Election 2012
10:52 am
Mon November 5, 2012

Polls Put Race Within 'The Margin Of Litigation'

Election Day 2000 ended in a stalemate and weeks of finger-pointing and legal battles. Host Michel Martin looks at whether the country has learned the lessons from that crisis in time for Tuesday's vote. She speaks with Ilya Shapiro of the Cato Institute, and Robert Pastor of the Center for Democracy and Election Management at American University.

Education
10:52 am
Mon November 5, 2012

Is A Law Degree Still Worth It?

Originally published on Mon November 5, 2012 1:03 pm

A law degree used to pretty much guarantee a stable job. But journalist Elizabeth Lesly Stevens reports that thousands of law students are going into an industry that no longer has room for them. Stevens discusses her article with host Michel Martin, and they hear from NPR Facebook fans about whether a law degree is still worth it.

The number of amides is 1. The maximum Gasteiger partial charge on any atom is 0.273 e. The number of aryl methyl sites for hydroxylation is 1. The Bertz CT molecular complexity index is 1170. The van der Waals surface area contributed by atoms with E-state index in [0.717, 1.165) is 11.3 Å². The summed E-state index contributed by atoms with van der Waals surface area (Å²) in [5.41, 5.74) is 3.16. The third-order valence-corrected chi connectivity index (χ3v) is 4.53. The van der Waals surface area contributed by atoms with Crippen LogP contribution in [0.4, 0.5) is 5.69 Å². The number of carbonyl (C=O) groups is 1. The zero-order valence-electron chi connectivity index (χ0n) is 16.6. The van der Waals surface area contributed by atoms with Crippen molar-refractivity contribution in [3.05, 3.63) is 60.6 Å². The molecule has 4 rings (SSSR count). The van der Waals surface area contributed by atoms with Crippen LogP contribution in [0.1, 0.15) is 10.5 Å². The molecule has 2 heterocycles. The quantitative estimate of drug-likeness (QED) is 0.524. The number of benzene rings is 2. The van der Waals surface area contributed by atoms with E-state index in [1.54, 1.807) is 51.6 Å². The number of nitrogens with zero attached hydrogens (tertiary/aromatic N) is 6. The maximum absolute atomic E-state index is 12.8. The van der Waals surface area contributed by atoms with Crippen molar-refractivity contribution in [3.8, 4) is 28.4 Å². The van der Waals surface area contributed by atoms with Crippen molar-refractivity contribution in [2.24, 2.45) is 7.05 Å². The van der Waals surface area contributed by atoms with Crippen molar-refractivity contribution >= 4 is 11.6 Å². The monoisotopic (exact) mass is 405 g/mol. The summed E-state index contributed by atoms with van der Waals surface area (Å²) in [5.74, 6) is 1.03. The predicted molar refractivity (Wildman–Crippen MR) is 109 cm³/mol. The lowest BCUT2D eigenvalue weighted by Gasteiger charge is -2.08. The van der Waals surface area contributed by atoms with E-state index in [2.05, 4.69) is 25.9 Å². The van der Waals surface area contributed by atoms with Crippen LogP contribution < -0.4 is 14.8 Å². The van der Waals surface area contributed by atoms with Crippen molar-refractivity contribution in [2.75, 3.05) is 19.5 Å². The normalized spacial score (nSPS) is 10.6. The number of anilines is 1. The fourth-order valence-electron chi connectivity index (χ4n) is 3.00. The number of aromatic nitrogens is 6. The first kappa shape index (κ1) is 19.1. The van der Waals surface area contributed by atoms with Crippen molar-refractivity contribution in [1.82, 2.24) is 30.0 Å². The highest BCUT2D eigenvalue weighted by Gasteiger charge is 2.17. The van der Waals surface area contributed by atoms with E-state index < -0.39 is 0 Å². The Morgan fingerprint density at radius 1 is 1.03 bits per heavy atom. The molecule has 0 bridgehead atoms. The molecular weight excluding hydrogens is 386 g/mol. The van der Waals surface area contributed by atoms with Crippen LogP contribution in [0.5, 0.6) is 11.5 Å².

Music
10:52 am
Mon November 5, 2012

Crash Course In Music From Indian Country

Author Anton Treuer has written several books, including Everything You Wanted To Know About Indians But Were Afraid To Ask. For Tell Me More's occasional "In Your Ear," series, Treuer offers his crash course on music from Indian Country.

Deceptive Cadence
10:50 am
Mon November 5, 2012

Pianist Gabriela Montero's Election Improv

Gabriela Montero takes ideas from audience members to create on the spot improvisations.
Colin Bell

Originally published on Mon November 5, 2012 11:36 am